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Update on Celiac Disease Screening in Infants and Toddlers

There are multiple reasons why a young child may need to be evaluated for Celiac Disease. The most obvious reason is if he or she has symptoms, such as chronic diarrhea, poor growth, and/or anemia. Other reasons include having a first degree relative (parent or sibling) who has Celiac Disease or having another autoimmune disorder, such as Type 1 diabetes.

The main blood tests to screen for Celiac Disease are tissue transglutaminase IgA (TTG IgA) antibodies and endomysial IgA (EMA IgA) antibodies. These tests are highly sensitive, which means that if the tests are negative, Celiac Disease can be ruled out most of the time. The problem with using these tests in infants and toddlers is that the sensitivity of these tests is much lower for children under the age of 2 than it is for older children and adults. Some believe that this is because young children with Celiac Disease have not had enough time to develop TTG and EMA IgA antibodies which can be measured. Needless to say, there are probably many toddlers with Celiac Disease who are walking around undiagnosed because they did not have elevated TTG and/or EMA IgA antibodies when they were tested.

Deamidated gliadin peptides (DGPs) are a new test for antibodies against gliadin and are being used with increased frequency for screening for Celiac Disease in the U.S. and Europe. A group of Italian researchers recently studied the utility of using DGP IgG antibodies to screen for Celiac Disease in children under the age of 2. They found that 100% of children under the age of 2 with biopsy-proven Celiac Disease had abnormally high DGP IgG antibodies on blood testing. They also found that DGP antibodies were abnormally high in 4 toddlers who had malabsorption (diarrhea) but who did not have a biopsy consistent with Celiac Disease. One of the 4 children with an abnormal DGP did have mild villous blunting and eventually developed Celiac Disease. The other 3 children with diarrhea and elevated DGPs all had the genes that predispose to Celiac Disease. They plan to follow these 3 children closely for the development of Celiac Disease. The researchers also found that DGP levels correlate very well with the extent of damage on the duodenal biopsies of the children with Celiac Disease and postulate that in the future, children with markedly elevated DGP antibodies may not need to be biopsied for diagnosis with Celiac Disease.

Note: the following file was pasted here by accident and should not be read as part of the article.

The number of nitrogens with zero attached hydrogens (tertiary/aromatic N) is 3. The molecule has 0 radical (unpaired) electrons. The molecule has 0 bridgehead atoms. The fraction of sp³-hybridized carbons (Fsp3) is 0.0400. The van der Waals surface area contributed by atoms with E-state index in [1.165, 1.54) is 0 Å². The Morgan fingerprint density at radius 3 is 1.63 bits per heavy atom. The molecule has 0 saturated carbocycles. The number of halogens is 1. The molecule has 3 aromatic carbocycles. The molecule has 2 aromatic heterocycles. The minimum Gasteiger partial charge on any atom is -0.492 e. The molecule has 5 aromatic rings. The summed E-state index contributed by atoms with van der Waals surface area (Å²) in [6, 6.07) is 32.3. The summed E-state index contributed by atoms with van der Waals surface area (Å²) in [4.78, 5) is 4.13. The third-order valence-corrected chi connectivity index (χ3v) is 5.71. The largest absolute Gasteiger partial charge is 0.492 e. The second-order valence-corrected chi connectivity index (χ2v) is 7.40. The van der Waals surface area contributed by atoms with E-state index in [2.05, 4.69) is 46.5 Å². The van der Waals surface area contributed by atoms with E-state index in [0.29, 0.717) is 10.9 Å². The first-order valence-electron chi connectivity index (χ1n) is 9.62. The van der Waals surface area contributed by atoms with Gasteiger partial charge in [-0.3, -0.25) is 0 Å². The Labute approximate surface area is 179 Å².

Out of curiosity, I went to the internet sites of some of the major labs that perform Celiac Disease blood screening tests. Labs which DO include DGP IgG antibodies on their celiac panels include Prometheus, Labcorp, ARUP, and Mayo Medical Labs. Labs which DO NOT include DGP IgG antibodies on their celiac panels include Kimball Genetics and Quest Diagnostics (as of 4/17/2013).

If you suspect that your young child may have Celiac Disease, but he or she did not have positive antibodies, it may be helpful to find out which lab their blood was sent to so that you can learn whether or not DGP IgG antibodies were part of the testing.  I recommend that you discuss any concerns with your child’s physician.

References:

1. Antibodies to deamidated gliadin peptides: an accurate predictor of celiac disease in infancy. Amarri, S., et al. J Clin Immunol. Published online 4/5/2013.